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Fluoride is a common active ingredient in tooth paste to prevent dental caries. It is also added or removed from the water supply in some communities for the same reason, but in children only.

My understanding is that the fluoride in tooth paste reacts with minerals in saliva then bonds to the tooth enamel. The fluoride in water is ingested and is somehow added to the developing bones and teeth of growing children, to the benefit of making decay resistant teeth.

What is the biochemical pathway of each process? A perfect answer will also discuss fluorosis and when that occurs and why.

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Your understanding is correct to some extent. Tooth enamel mostly consists of a mineral called hydroxyapatite ($\ce{Ca_{10}(PO4)6(OH)2}$) (Staines et al, 1981). Though this makes enamel the strongest material in the body, it is susceptible to degradation. In acidic environment, hyrdoxyapatite gets dissolved and leads to cavities (Brown, p. 688). The reaction is:

$\ce{Ca_{10}(PO4)6(OH)2_{(s)}~+~8~H+_{(aq)} -> 10~Ca^{2+}_{(aq)}~+~6~HPO4^{2-}_{(aq)}~+~2~H2O_{(l)}}$

To overcome this, fluoride is added in toothpastes. Fluoride ($\ce{F-}$) reacts with hydroxyapatite of enamel to form fluoroapatite via demineralization and remineralization cycle. The 3 main mechanisms through which it happens are (Rošin-Grget et al, 2013):

  1. Iso-ionic exchange of $\ce{F-}$ for $\ce{OH-}$ in apatite: $\ce{Ca_{10}(PO4)6(OH)2~+~2~F- -> Ca_{10}(PO4)6F2~+~2~OH-}$

  2. Crystal growth of fluorapatite from a supersaturated solution:

    $\ce{10~Ca^{2+ }~+~6~PO4^{3-}~+~2~F- -> Ca_{10}(PO4)6F2}$

  3. Apatite dissolution with $\ce{CaF2}$ formation:

    $\ce{Ca_{10}(PO4)6(OH)2~+~20~F- -> 10~CaF2~+~6~PO4^{3-}~+~2~OH-}$

Instead of preventing cavities, fluoride just controls the rate of formation of cavities (i.e. it repairs, not prevents, tooth decay), due to which its repeated exposure on enamel throughout the day is important (Cate et al, 2013). However, the effects of fluoride are minimal once it gets swallowed (Ismail et al, 2008).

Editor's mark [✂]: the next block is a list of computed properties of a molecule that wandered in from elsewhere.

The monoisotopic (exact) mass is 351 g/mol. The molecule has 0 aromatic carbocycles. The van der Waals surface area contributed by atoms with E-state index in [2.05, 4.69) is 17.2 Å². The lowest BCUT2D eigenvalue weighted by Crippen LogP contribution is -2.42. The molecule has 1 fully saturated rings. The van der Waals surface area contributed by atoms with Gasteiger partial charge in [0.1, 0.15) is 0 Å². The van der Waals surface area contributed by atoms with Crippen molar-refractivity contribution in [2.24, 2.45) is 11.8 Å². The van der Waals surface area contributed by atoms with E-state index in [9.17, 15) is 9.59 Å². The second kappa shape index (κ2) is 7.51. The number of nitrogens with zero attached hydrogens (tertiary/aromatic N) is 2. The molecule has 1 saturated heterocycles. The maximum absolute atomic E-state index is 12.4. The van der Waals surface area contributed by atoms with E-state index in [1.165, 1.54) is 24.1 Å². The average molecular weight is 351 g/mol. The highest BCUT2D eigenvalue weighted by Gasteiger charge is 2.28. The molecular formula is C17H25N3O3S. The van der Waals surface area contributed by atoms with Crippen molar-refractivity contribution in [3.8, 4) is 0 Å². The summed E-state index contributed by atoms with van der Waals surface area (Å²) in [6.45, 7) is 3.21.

Talking about fluorosis, the cause behind it is dissolution of hydroxyapatite due to higher concentration of fluoride (see the 3rd point in mechanisms, it requires higher level of fluoride to occur). Apart from this, formation of fluorohydroxyapatite is also a cause of fluorosis, the reaction being:

$\ce{Ca_{10}(PO4)6(OH)2~+~F- ~+~H+ -> Ca_{10}(PO4)6(OH)F + H2O}$

Dissolution of fluoroapatite causes depletion of enamel layer, causing fluorosis.

References:

  1. M. Staines, W. H. Robinson and J. A. A. Hood (1981). "Spherical indentation of tooth enamel". Journal of Materials Science. 16 (9): 2551–2556. doi:10.1007/bf01113595.

  2. Wikipedia contributors. "Tooth enamel." Wikipedia, The Free Encyclopedia. Wikipedia, The Free Encyclopedia, 25 Apr. 2017. Web. 1 May. 2017.

  3. Rošin-Grget, K; Peroš, K; Sutej, I; Bašić, K (Nov 2013). "The cariostatic mechanisms of fluoride". Acta medica academica. 42 (2): 179–88. doi:10.5644/ama2006-124.85. PMID 24308397. Retrieved 31 March 2014.

  4. ten Cate FM. Contemporary perspective on the use of fluoride products in caries prevention British Dental Journal 214, 161 - 167 (2013) PMID 23429124

  5. Ismail AI, Hasson H; Hasson (2008). "Fluoride supplements, dental caries and fluorosis: a systematic review". J Am Dent Assoc. 139 (11): 1457–68. doi:10.14219/jada.archive.2008.0071.

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